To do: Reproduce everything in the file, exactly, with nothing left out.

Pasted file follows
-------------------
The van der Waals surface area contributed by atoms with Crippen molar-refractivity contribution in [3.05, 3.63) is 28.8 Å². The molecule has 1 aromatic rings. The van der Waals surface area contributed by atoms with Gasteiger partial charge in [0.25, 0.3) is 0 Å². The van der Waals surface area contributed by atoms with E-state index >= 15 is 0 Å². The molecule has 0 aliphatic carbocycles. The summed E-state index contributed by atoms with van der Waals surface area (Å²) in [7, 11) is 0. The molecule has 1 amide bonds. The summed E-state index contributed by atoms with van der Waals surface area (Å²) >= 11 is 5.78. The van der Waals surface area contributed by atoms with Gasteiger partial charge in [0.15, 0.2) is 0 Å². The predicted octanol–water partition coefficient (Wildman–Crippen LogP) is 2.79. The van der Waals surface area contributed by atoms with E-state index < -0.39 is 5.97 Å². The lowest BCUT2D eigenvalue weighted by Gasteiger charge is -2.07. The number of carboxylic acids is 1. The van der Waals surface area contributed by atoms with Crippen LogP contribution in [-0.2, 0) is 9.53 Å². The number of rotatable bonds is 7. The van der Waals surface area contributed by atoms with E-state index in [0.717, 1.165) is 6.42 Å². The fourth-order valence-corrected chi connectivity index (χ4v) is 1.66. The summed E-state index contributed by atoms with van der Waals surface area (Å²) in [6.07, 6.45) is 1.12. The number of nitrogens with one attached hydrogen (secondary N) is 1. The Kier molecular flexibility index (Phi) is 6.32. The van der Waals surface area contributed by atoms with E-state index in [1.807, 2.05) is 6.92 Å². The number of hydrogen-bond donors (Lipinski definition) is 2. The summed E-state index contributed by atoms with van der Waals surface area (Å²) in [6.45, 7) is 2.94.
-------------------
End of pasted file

The van der Waals surface area contributed by atoms with Crippen molar-refractivity contribution in [3.05, 3.63) is 28.8 Å². The molecule has 1 aromatic rings. The van der Waals surface area contributed by atoms with Gasteiger partial charge in [0.25, 0.3) is 0 Å². The van der Waals surface area contributed by atoms with E-state index >= 15 is 0 Å². The molecule has 0 aliphatic carbocycles. The summed E-state index contributed by atoms with van der Waals surface area (Å²) in [7, 11) is 0. The molecule has 1 amide bonds. The summed E-state index contributed by atoms with van der Waals surface area (Å²) >= 11 is 5.78. The van der Waals surface area contributed by atoms with Gasteiger partial charge in [0.15, 0.2) is 0 Å². The predicted octanol–water partition coefficient (Wildman–Crippen LogP) is 2.79. The van der Waals surface area contributed by atoms with E-state index < -0.39 is 5.97 Å². The lowest BCUT2D eigenvalue weighted by Gasteiger charge is -2.07. The number of carboxylic acids is 1. The van der Waals surface area contributed by atoms with Crippen LogP contribution in [-0.2, 0) is 9.53 Å². The number of rotatable bonds is 7. The van der Waals surface area contributed by atoms with E-state index in [0.717, 1.165) is 6.42 Å². The fourth-order valence-corrected chi connectivity index (χ4v) is 1.66. The summed E-state index contributed by atoms with van der Waals surface area (Å²) in [6.07, 6.45) is 1.12. The number of nitrogens with one attached hydrogen (secondary N) is 1. The Kier molecular flexibility index (Phi) is 6.32. The van der Waals surface area contributed by atoms with E-state index in [1.807, 2.05) is 6.92 Å². The number of hydrogen-bond donors (Lipinski definition) is 2. The summed E-state index contributed by atoms with van der Waals surface area (Å²) in [6.45, 7) is 2.94.